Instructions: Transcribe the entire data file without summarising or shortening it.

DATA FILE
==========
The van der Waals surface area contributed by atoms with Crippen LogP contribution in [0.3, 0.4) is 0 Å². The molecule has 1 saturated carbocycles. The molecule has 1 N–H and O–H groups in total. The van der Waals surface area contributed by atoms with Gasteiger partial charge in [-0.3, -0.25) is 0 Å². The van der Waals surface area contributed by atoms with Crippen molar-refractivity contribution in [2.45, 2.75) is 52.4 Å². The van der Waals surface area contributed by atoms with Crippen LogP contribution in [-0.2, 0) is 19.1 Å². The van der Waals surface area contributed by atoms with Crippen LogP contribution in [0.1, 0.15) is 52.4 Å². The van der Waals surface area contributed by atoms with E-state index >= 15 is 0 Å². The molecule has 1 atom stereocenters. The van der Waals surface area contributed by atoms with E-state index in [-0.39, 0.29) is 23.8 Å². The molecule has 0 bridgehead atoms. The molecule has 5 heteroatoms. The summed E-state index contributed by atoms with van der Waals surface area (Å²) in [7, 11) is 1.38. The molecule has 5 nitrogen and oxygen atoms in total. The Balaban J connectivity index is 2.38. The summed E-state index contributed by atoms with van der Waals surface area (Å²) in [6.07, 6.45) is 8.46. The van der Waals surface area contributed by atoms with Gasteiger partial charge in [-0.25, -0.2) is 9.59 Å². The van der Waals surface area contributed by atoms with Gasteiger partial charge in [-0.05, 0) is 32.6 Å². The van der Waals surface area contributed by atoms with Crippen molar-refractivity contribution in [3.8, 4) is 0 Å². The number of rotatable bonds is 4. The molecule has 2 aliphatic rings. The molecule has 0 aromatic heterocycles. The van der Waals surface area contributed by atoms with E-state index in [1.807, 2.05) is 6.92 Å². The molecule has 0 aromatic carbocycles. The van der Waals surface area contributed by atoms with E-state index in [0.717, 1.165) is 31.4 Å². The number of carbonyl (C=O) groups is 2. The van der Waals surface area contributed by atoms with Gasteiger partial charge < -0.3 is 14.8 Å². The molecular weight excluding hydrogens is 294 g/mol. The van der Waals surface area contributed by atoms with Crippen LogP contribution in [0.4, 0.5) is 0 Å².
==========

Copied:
The van der Waals surface area contributed by atoms with Crippen LogP contribution in [0.3, 0.4) is 0 Å². The molecule has 1 saturated carbocycles. The molecule has 1 N–H and O–H groups in total. The van der Waals surface area contributed by atoms with Gasteiger partial charge in [-0.3, -0.25) is 0 Å². The van der Waals surface area contributed by atoms with Crippen molar-refractivity contribution in [2.45, 2.75) is 52.4 Å². The van der Waals surface area contributed by atoms with Crippen LogP contribution in [-0.2, 0) is 19.1 Å². The van der Waals surface area contributed by atoms with Crippen LogP contribution in [0.1, 0.15) is 52.4 Å². The van der Waals surface area contributed by atoms with E-state index >= 15 is 0 Å². The molecule has 1 atom stereocenters. The van der Waals surface area contributed by atoms with E-state index in [-0.39, 0.29) is 23.8 Å². The molecule has 0 bridgehead atoms. The molecule has 5 heteroatoms. The summed E-state index contributed by atoms with van der Waals surface area (Å²) in [7, 11) is 1.38. The molecule has 5 nitrogen and oxygen atoms in total. The Balaban J connectivity index is 2.38. The summed E-state index contributed by atoms with van der Waals surface area (Å²) in [6.07, 6.45) is 8.46. The van der Waals surface area contributed by atoms with Gasteiger partial charge in [-0.25, -0.2) is 9.59 Å². The van der Waals surface area contributed by atoms with Gasteiger partial charge in [-0.05, 0) is 32.6 Å². The van der Waals surface area contributed by atoms with Crippen molar-refractivity contribution in [3.8, 4) is 0 Å². The number of rotatable bonds is 4. The molecule has 2 aliphatic rings. The molecule has 0 aromatic heterocycles. The van der Waals surface area contributed by atoms with E-state index in [1.807, 2.05) is 6.92 Å². The molecule has 0 aromatic carbocycles. The van der Waals surface area contributed by atoms with E-state index in [0.717, 1.165) is 31.4 Å². The number of carbonyl (C=O) groups is 2. The van der Waals surface area contributed by atoms with Gasteiger partial charge < -0.3 is 14.8 Å². The molecular weight excluding hydrogens is 294 g/mol. The van der Waals surface area contributed by atoms with Crippen LogP contribution in [0.4, 0.5) is 0 Å².